Great Sturton is a tiny hamlet in the sparsely populated Wolds, just a few miles to the north of Horncastle. Like many Wolds churches, the parish church of All Saints, was originally built in the twelfth and thirteenth century, when the population of the Wolds was considerably greater. As the population declined the building was gradually reduced in size and its exterior and interior walls show evidence of a lost north aisle, a west tower and the truncation of the chancel.
Long neglected, the church was restored in 1904 by J T Micklethwaite. It was a sympathetic restoration and Micklethwaite retained the wonderful exterior texture of greenstone, ironstone and brick infill and blended his new furnishings with the old. He added some new and inobtrusive windows to the mix of existing medieval and post medieval windows.
You enter the church through a tiny brick porch sheltering a Norman door into a spacious nave. The west end of the church is taken up with the enormous and impressive frame of the Micklethwaite'e tiny bellcote, which he built from reused timbers probably brought from elsewhere. On the north wall within this framework are the remains of an early seventeenth century mural painting supposed to represent Time and Death. The figure of Death (a larger than life skeleton) is obvious, but the rest is fairly uninteligible.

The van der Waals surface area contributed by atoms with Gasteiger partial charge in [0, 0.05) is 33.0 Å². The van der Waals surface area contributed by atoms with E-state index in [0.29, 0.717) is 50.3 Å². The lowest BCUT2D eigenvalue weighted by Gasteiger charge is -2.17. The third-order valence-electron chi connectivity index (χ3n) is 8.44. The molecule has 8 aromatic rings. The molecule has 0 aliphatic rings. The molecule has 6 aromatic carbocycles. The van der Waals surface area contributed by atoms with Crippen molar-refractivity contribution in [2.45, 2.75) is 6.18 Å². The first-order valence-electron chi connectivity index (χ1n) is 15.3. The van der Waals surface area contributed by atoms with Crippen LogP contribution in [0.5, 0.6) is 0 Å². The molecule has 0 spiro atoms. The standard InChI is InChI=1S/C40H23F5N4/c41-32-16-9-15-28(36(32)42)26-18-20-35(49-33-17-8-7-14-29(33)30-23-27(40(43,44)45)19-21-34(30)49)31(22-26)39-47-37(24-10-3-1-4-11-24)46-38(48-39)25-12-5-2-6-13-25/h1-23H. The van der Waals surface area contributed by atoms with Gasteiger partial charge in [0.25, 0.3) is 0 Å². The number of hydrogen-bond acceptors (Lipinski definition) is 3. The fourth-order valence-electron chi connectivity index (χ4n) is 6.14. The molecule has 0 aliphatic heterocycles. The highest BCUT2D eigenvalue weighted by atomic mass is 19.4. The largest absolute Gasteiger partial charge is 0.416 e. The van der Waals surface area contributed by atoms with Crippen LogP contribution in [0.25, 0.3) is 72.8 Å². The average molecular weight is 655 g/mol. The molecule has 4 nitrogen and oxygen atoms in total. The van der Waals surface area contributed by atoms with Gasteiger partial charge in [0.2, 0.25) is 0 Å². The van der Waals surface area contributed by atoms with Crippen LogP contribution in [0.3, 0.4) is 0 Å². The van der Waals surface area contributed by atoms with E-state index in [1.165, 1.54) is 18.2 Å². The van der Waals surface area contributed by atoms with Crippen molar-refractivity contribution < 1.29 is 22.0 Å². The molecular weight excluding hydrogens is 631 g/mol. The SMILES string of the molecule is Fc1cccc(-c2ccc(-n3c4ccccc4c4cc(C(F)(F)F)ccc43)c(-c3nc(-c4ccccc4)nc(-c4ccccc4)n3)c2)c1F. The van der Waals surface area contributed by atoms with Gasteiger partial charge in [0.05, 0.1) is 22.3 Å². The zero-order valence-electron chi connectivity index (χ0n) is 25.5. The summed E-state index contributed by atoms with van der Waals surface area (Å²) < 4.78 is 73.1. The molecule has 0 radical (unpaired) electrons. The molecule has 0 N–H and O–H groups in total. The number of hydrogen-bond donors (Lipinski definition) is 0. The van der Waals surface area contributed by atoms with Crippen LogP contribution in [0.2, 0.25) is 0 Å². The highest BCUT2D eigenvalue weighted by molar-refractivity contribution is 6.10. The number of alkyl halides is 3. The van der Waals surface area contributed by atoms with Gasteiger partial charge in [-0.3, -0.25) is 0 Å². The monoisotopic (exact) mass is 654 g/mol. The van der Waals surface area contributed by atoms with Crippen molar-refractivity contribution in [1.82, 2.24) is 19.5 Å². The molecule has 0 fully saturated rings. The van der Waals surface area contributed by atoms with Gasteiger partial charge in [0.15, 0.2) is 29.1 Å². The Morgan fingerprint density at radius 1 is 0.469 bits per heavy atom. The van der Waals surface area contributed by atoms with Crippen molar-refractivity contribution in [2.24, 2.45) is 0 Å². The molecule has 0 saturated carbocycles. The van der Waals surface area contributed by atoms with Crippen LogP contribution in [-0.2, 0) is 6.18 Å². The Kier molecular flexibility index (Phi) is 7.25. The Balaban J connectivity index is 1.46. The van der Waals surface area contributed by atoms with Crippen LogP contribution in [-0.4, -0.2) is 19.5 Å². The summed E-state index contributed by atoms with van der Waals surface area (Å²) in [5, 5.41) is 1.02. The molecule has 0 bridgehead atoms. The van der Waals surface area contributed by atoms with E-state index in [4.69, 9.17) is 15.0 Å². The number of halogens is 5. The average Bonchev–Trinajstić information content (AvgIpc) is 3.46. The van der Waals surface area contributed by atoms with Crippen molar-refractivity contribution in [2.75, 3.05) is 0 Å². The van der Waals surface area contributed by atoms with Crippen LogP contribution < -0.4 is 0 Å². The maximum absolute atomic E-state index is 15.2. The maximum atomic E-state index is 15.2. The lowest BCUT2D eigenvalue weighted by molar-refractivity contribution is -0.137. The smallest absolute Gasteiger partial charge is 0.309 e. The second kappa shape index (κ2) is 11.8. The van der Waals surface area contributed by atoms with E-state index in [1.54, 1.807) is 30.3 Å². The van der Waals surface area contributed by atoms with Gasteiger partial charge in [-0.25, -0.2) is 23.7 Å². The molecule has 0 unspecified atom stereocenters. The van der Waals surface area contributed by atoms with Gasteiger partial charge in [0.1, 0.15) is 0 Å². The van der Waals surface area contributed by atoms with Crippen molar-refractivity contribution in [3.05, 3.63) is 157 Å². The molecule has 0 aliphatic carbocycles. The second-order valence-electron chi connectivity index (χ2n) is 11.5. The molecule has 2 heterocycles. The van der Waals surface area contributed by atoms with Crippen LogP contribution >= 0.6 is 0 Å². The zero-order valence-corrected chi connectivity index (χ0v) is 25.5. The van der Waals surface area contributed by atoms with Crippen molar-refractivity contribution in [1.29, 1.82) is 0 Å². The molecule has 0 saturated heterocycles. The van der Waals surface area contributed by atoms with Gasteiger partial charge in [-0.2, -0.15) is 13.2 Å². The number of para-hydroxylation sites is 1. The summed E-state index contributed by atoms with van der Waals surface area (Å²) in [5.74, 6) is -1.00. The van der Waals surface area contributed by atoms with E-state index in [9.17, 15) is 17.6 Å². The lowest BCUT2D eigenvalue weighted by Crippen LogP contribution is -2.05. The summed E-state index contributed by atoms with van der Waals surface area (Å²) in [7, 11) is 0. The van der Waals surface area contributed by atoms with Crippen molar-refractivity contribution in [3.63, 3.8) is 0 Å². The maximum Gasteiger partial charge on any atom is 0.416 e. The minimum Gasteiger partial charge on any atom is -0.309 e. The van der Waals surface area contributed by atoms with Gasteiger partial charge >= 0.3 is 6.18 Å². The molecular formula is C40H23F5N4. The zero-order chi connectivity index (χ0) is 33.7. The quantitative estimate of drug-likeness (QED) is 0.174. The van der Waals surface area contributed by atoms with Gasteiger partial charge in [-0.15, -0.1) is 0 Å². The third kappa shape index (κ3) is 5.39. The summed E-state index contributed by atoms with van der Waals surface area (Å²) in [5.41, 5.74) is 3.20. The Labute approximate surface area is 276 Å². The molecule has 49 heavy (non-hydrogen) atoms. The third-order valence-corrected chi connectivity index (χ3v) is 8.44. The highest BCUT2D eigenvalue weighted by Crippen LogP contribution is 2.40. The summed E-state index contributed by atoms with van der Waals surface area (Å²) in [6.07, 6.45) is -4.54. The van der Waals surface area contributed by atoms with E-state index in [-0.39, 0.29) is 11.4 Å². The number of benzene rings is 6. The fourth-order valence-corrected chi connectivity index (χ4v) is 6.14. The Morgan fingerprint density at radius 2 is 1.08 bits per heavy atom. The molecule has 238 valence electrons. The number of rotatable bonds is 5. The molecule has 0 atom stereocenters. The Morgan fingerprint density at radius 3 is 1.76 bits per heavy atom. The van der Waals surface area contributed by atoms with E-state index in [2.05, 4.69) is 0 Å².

The north arcade is exposed and on the mouldings of one arch arch are the substantial remains of attractive medieval painted decoration. Sadly the interior of the nave is rather marred with radial heaters and pendant lights, suspended from the flat traceried ceiling.
A thirteenth century chancel arch with keel-moulded responds admits to the chancel. There are commandment boards to either side of the east window and in the north wall a cusped niche, partly cut off when the chancel was shortened. Next to the chancel arch is a plain marble tablet to William Settle, who came to Sturton as vicar in 1796 and died, still in post, in 1848 - a reminder that change comes slowly to these remote Wolds settlements.
Access: There is plenty of roadside parking and the church is kept open.
If you want to see some more photos of Great Sturton have look at my Flickr set.